depends on canonical N-glycan biosynthetic machinery and results in structures enriched in sialic acid and
fucose. Analysis of living cells revealed that the majority of glycoRNAs were present on the cell surface and
can interact with anti-dsRNA antibodies and members of the Siglec receptor family. Collectively, these findings
suggest the existence of a direct interface between RNA biology and glycobiology, and an expanded role
for RNA in extracellular biology." abstract, reword
Flynn et al., Small RNAs are modified with N-glycans and displayed on the surface of living cells, Cell (2021), https://doi.org/10.1016/j.cell.2021.04.023
Transmembrane (Integral) Proteins
These proteins pass through the membrane either one in one pass, usually with a single alpha-helix, or many membrane-spanning helices. For example, G protein coupled receptors, often called serpentine receptors, cross the membrane seven times. There are three different types based on the number of types the protein crosses the membrane and the type of secondary structure used in crossing: biotopic (single pass), alpha-helical polytopic, and beta-barrel. These proteins are found in all types of membranes and have many types of functions, from receptors, receptor ligands, structural, adhesion, transport, gene regulation and transport.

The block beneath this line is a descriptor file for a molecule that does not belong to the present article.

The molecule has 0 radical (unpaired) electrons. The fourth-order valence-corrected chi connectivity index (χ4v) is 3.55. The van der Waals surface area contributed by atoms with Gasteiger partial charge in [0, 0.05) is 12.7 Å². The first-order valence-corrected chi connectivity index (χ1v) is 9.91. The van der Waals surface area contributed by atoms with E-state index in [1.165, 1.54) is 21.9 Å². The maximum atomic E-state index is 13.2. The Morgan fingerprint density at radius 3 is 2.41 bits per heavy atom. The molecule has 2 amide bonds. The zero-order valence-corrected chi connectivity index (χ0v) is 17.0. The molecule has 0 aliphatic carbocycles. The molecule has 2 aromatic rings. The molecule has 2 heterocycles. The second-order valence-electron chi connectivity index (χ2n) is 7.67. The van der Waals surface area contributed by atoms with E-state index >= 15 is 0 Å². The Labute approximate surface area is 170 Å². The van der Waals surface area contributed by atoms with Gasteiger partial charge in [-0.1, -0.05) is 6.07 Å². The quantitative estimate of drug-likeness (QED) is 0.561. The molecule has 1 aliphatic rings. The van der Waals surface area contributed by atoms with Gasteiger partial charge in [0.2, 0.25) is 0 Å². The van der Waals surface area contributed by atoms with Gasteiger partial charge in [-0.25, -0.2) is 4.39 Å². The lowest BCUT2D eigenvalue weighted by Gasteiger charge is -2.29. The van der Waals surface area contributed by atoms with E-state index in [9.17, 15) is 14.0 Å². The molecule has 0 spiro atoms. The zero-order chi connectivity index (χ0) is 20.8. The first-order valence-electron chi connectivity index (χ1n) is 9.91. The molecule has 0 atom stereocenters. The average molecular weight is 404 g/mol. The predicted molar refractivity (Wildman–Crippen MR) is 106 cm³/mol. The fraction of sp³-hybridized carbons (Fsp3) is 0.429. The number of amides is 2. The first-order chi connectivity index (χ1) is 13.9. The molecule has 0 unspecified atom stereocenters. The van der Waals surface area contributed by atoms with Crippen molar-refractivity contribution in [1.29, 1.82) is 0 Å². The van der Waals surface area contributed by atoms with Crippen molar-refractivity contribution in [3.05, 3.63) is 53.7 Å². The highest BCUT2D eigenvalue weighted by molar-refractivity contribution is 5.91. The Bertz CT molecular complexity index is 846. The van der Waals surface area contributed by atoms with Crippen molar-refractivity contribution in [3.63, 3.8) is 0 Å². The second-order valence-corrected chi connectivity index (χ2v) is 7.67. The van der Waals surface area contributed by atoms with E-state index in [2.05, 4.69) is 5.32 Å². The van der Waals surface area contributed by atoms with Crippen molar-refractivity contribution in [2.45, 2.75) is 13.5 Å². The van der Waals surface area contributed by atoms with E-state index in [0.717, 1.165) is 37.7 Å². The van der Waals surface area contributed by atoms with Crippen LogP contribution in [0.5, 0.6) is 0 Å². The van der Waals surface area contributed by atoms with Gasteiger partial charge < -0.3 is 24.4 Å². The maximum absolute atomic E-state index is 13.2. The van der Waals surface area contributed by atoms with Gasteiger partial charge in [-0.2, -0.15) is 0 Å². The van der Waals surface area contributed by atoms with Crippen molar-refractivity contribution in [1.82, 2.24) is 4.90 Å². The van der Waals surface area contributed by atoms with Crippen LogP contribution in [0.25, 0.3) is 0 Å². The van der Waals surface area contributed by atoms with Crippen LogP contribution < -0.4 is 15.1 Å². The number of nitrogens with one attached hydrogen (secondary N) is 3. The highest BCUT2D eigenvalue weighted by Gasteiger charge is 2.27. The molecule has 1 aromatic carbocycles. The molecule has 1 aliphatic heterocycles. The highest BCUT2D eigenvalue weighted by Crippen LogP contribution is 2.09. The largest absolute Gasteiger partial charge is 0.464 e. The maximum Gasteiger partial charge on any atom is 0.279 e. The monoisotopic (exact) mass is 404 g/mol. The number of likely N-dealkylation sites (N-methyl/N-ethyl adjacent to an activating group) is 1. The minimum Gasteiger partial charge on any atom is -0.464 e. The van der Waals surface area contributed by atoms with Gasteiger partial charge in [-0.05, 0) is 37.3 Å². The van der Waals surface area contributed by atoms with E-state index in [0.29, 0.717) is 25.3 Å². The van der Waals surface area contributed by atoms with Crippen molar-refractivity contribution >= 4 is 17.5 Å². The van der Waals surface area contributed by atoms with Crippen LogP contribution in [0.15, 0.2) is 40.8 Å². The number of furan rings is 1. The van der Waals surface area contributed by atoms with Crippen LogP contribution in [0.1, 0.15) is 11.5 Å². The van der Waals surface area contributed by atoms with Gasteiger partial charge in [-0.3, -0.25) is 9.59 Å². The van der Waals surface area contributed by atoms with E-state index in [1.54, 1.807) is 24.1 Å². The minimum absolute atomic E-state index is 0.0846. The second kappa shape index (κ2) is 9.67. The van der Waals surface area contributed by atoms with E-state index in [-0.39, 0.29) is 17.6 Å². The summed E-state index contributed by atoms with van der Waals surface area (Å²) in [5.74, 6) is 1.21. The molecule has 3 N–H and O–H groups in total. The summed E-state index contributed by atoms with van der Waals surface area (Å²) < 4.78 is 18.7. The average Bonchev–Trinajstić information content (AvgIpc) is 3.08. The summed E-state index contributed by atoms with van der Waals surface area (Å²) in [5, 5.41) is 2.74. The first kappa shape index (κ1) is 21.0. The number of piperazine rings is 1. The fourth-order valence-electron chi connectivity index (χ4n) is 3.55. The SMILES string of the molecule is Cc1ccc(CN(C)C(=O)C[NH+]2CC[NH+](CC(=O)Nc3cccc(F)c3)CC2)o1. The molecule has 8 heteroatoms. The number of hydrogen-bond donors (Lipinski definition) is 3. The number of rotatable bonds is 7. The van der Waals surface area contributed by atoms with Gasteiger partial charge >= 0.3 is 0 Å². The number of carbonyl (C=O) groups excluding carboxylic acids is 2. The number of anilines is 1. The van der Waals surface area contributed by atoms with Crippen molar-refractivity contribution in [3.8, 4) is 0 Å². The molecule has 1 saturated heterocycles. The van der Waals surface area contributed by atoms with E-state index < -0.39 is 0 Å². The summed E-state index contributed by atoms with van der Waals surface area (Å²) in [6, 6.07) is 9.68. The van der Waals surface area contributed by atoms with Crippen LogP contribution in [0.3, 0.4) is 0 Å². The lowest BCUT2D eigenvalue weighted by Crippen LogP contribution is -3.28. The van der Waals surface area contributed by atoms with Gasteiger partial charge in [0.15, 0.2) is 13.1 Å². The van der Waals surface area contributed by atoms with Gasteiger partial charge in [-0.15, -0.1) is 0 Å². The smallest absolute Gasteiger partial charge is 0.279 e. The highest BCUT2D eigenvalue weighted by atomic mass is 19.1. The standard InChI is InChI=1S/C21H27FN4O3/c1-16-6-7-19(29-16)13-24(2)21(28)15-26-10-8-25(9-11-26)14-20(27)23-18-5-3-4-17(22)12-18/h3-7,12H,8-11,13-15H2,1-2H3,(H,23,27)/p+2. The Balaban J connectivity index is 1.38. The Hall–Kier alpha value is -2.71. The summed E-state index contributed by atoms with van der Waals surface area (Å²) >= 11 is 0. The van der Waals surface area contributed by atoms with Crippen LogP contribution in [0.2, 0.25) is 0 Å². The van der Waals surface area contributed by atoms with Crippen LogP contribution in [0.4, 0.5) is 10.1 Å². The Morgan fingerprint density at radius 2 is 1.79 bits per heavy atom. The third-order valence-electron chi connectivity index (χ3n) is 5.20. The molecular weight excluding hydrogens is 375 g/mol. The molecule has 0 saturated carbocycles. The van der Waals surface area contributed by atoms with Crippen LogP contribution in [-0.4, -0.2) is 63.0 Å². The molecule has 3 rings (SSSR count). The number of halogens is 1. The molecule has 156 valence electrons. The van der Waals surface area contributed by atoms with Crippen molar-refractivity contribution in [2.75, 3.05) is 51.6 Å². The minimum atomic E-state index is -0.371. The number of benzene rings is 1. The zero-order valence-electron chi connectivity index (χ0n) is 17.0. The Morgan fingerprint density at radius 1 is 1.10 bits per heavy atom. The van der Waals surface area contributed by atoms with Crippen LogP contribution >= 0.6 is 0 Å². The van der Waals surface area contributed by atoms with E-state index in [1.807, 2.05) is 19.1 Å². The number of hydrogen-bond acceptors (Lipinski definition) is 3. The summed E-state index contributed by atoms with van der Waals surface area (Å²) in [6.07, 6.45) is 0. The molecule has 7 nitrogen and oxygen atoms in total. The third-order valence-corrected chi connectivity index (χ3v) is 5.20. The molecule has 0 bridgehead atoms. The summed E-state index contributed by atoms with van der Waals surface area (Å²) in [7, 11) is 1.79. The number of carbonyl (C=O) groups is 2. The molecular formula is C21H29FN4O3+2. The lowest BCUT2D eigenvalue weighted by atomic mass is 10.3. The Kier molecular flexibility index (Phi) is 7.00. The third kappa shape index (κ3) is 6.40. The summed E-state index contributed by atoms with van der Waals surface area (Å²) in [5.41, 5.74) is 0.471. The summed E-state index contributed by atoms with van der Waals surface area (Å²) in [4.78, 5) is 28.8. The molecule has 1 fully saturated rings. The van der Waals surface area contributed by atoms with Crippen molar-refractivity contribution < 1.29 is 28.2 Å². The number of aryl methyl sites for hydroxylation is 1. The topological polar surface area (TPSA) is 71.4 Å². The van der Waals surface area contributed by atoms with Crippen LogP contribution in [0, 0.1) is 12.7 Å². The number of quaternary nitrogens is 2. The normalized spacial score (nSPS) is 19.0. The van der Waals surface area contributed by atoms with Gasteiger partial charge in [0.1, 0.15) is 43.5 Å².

Transmembrane Biotopic - Single Pass Proteins
The are 4 types of single-pass transmembrane proteins:
- Type I: N-terminal outside of the cell (extracellular) and the precursor signal sequence on the N-terminus which is a localizatiion sequence is removed